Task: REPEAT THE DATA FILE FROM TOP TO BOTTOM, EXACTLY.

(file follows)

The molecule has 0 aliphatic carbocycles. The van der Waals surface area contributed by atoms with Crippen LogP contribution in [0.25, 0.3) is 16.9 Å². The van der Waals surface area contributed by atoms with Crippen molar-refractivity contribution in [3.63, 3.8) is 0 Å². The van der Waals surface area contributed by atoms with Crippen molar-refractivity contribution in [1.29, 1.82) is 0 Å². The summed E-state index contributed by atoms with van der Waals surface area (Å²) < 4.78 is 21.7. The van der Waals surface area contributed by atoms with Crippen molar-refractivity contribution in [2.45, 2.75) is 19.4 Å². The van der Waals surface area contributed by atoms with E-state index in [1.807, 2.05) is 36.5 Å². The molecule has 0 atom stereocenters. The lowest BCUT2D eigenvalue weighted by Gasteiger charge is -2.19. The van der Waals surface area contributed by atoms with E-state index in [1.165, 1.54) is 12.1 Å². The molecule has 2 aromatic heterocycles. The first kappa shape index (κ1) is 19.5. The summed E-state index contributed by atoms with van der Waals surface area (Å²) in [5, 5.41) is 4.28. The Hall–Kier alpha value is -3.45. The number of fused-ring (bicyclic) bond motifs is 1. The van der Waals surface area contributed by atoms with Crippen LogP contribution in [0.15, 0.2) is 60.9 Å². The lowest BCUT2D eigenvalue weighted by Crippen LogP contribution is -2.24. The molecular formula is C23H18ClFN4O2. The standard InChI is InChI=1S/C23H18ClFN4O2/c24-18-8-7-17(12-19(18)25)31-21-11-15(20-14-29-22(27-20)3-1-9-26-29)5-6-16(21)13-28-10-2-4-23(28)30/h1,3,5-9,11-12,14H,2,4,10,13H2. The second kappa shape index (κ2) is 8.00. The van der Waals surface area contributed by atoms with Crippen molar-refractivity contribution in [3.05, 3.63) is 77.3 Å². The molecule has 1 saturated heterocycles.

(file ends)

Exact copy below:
The molecule has 0 aliphatic carbocycles. The van der Waals surface area contributed by atoms with Crippen LogP contribution in [0.25, 0.3) is 16.9 Å². The van der Waals surface area contributed by atoms with Crippen molar-refractivity contribution in [3.63, 3.8) is 0 Å². The van der Waals surface area contributed by atoms with Crippen molar-refractivity contribution in [1.29, 1.82) is 0 Å². The summed E-state index contributed by atoms with van der Waals surface area (Å²) < 4.78 is 21.7. The van der Waals surface area contributed by atoms with Crippen molar-refractivity contribution in [2.45, 2.75) is 19.4 Å². The van der Waals surface area contributed by atoms with E-state index in [1.807, 2.05) is 36.5 Å². The molecule has 0 atom stereocenters. The lowest BCUT2D eigenvalue weighted by Gasteiger charge is -2.19. The van der Waals surface area contributed by atoms with E-state index in [1.165, 1.54) is 12.1 Å². The molecule has 2 aromatic heterocycles. The first kappa shape index (κ1) is 19.5. The summed E-state index contributed by atoms with van der Waals surface area (Å²) in [5, 5.41) is 4.28. The Hall–Kier alpha value is -3.45. The number of fused-ring (bicyclic) bond motifs is 1. The van der Waals surface area contributed by atoms with Crippen LogP contribution in [0.15, 0.2) is 60.9 Å². The lowest BCUT2D eigenvalue weighted by Crippen LogP contribution is -2.24. The molecular formula is C23H18ClFN4O2. The standard InChI is InChI=1S/C23H18ClFN4O2/c24-18-8-7-17(12-19(18)25)31-21-11-15(20-14-29-22(27-20)3-1-9-26-29)5-6-16(21)13-28-10-2-4-23(28)30/h1,3,5-9,11-12,14H,2,4,10,13H2. The second kappa shape index (κ2) is 8.00. The van der Waals surface area contributed by atoms with Crippen molar-refractivity contribution in [3.05, 3.63) is 77.3 Å². The molecule has 1 saturated heterocycles.